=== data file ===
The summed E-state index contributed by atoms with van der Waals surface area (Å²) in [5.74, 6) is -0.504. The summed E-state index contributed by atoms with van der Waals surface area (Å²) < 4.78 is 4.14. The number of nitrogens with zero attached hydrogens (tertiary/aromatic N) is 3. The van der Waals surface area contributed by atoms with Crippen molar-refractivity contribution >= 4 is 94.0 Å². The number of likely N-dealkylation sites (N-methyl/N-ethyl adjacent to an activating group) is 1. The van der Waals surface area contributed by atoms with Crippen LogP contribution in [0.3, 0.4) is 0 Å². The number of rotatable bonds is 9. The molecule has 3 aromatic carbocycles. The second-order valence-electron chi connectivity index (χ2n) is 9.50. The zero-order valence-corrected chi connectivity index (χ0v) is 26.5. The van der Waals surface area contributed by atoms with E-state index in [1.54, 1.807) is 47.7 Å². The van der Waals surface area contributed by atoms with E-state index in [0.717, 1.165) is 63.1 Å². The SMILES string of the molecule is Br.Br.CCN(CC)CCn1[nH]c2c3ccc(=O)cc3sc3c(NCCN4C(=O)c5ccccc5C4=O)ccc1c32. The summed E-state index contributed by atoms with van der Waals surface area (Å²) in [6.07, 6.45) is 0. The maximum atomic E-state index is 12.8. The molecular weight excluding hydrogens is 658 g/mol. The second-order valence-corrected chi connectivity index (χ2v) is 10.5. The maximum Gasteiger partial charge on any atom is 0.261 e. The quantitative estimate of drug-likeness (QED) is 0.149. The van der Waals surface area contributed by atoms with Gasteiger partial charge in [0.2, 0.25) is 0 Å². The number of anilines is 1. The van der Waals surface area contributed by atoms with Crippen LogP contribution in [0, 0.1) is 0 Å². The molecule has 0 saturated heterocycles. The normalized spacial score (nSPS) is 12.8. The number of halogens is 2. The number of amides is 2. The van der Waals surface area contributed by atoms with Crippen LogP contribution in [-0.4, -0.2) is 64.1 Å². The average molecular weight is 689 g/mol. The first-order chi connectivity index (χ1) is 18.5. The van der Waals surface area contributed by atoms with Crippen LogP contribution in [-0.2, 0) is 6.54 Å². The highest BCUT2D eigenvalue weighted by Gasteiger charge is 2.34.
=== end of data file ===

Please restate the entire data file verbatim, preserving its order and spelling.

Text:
The summed E-state index contributed by atoms with van der Waals surface area (Å²) in [5.74, 6) is -0.504. The summed E-state index contributed by atoms with van der Waals surface area (Å²) < 4.78 is 4.14. The number of nitrogens with zero attached hydrogens (tertiary/aromatic N) is 3. The van der Waals surface area contributed by atoms with Crippen molar-refractivity contribution >= 4 is 94.0 Å². The number of likely N-dealkylation sites (N-methyl/N-ethyl adjacent to an activating group) is 1. The van der Waals surface area contributed by atoms with Crippen LogP contribution in [0.3, 0.4) is 0 Å². The number of rotatable bonds is 9. The molecule has 3 aromatic carbocycles. The second-order valence-electron chi connectivity index (χ2n) is 9.50. The zero-order valence-corrected chi connectivity index (χ0v) is 26.5. The van der Waals surface area contributed by atoms with E-state index in [1.54, 1.807) is 47.7 Å². The van der Waals surface area contributed by atoms with E-state index in [0.717, 1.165) is 63.1 Å². The SMILES string of the molecule is Br.Br.CCN(CC)CCn1[nH]c2c3ccc(=O)cc3sc3c(NCCN4C(=O)c5ccccc5C4=O)ccc1c32. The summed E-state index contributed by atoms with van der Waals surface area (Å²) in [6.07, 6.45) is 0. The maximum atomic E-state index is 12.8. The molecular weight excluding hydrogens is 658 g/mol. The second-order valence-corrected chi connectivity index (χ2v) is 10.5. The maximum Gasteiger partial charge on any atom is 0.261 e. The quantitative estimate of drug-likeness (QED) is 0.149. The van der Waals surface area contributed by atoms with Gasteiger partial charge in [0.2, 0.25) is 0 Å². The number of anilines is 1. The van der Waals surface area contributed by atoms with Crippen LogP contribution in [0, 0.1) is 0 Å². The molecule has 0 saturated heterocycles. The normalized spacial score (nSPS) is 12.8. The number of halogens is 2. The number of amides is 2. The van der Waals surface area contributed by atoms with Crippen LogP contribution in [-0.4, -0.2) is 64.1 Å². The average molecular weight is 689 g/mol. The first-order chi connectivity index (χ1) is 18.5. The van der Waals surface area contributed by atoms with Crippen LogP contribution in [-0.2, 0) is 6.54 Å². The highest BCUT2D eigenvalue weighted by Gasteiger charge is 2.34.